When the employer has kept proper and accurate records, the employee may easily discharge his burden by securing the production of those records. But where the employer’s records are inaccurate or inadequate and the employee cannot offer convincing substitutes, a more difficult problem arises. The solution, however, is not to penalize the employee by denying him any recovery on the ground that he is unable to prove the precise extent of uncompensated work. Such a result would place a premium on an employer’s failure to keep proper records in conformity with his statutory duty; it would allow the employer to keep the benefits of an employee’s labors without paying due compensation as contemplated by the Fair Labor Standards Act. In such a situation we hold that an employee has carried out his burden if he proves that he has in fact performed work for which he was improperly compensated and if he produces sufficient evidence to show the amount and extent of that work as a matter of just and reasonable inference. The burden then shifts to the employer to come forward with evidence of the precise amount of work performed or with evidence to negative the reasonableness of the inference to be drawn from the employee’s evidence. If the employer fails to produce such evidence, the court may then award damages to the employee, even though the result be only approximate.

Even with this lowered standard of proof, it is still preferable for employees to come forth with as much evidence as they can of the hours worked. While courts can just take an employee’s word for it in such cases, courts (and employers) are more likely to find the employees estimation credible when it is backed up by a journal or diary, or other records.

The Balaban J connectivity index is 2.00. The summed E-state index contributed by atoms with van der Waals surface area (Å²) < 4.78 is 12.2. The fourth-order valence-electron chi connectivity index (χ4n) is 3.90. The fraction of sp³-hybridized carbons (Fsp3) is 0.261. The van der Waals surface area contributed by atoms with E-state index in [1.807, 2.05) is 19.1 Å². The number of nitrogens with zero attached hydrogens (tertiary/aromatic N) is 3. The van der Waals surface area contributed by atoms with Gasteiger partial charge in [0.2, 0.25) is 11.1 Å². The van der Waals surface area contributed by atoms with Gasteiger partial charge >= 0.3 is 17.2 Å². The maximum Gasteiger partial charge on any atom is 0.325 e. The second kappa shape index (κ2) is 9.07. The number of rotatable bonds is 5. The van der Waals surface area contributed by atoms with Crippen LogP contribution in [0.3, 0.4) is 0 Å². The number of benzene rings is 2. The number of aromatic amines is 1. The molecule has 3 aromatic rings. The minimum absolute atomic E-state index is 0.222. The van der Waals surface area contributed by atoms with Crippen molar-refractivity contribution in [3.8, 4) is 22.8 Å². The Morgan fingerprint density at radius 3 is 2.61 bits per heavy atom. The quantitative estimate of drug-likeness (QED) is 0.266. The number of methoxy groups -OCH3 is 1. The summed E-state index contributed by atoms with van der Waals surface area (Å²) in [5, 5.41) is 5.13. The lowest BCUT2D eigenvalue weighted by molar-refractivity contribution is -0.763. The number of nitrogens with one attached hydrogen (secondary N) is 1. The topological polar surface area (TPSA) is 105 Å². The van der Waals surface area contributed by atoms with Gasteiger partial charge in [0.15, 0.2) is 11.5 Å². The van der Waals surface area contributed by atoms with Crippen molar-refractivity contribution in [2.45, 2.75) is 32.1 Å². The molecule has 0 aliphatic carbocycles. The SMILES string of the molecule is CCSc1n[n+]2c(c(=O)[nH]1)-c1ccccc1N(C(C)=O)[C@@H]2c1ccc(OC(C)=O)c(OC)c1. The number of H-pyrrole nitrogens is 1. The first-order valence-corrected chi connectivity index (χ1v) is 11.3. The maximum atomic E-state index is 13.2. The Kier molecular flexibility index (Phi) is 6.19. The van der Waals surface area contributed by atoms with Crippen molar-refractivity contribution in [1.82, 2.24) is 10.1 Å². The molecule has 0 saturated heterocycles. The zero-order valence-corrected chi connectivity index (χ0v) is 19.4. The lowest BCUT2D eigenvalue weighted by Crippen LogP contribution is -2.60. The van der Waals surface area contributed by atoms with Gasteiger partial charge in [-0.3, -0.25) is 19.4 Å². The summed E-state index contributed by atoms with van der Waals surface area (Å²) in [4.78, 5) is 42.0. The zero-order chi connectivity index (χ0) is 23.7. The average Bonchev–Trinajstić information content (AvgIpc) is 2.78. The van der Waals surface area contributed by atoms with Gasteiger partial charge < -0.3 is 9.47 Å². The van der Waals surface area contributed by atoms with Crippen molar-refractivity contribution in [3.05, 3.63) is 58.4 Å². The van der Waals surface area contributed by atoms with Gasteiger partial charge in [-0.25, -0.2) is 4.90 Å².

If you believe that your employer is not paying you all of your wages for all of your lawfully earned overtime compensation at a rate of one and half times your normal wages as requires under the Federal Fair Labor Standards Act or Ohio Minimum Fair Wage Standards laws or you are an nonexempt employee that has been misclassified as exempt or independent contractor, contact the attorneys at the Spitz law firm today for a free and confidential initial consultation. The wage and hour lawyers at the Spitz law firm will provide you with the best options for your overtime pay dispute situation.  If you even think that you may be entitled to overtime pay that you are not being paid, call 866-797-6040.

Disclaimer:

The materials available at the top of this overtime, wage and hour web page and at this employment law website are for informational purposes only and not for the purpose of providing legal advice. If you are still asking, “Am I entitled to overtime?”, “Does my job have to pay me for …”, “My paycheck is not right…” or “What do I do if…”, the your best option is to contact an Ohio overtime attorney to obtain advice with respect to FLSA questions or any particular employment law issue. Use and access to this employment law website or any of the links contained within the site do not create an attorney-client relationship. The legal opinions expressed at the top of this page or through this site are the opinions of the individual lawyer and may not reflect the opinions of the Spitz law firm, Brian Spitz, or any individual attorney.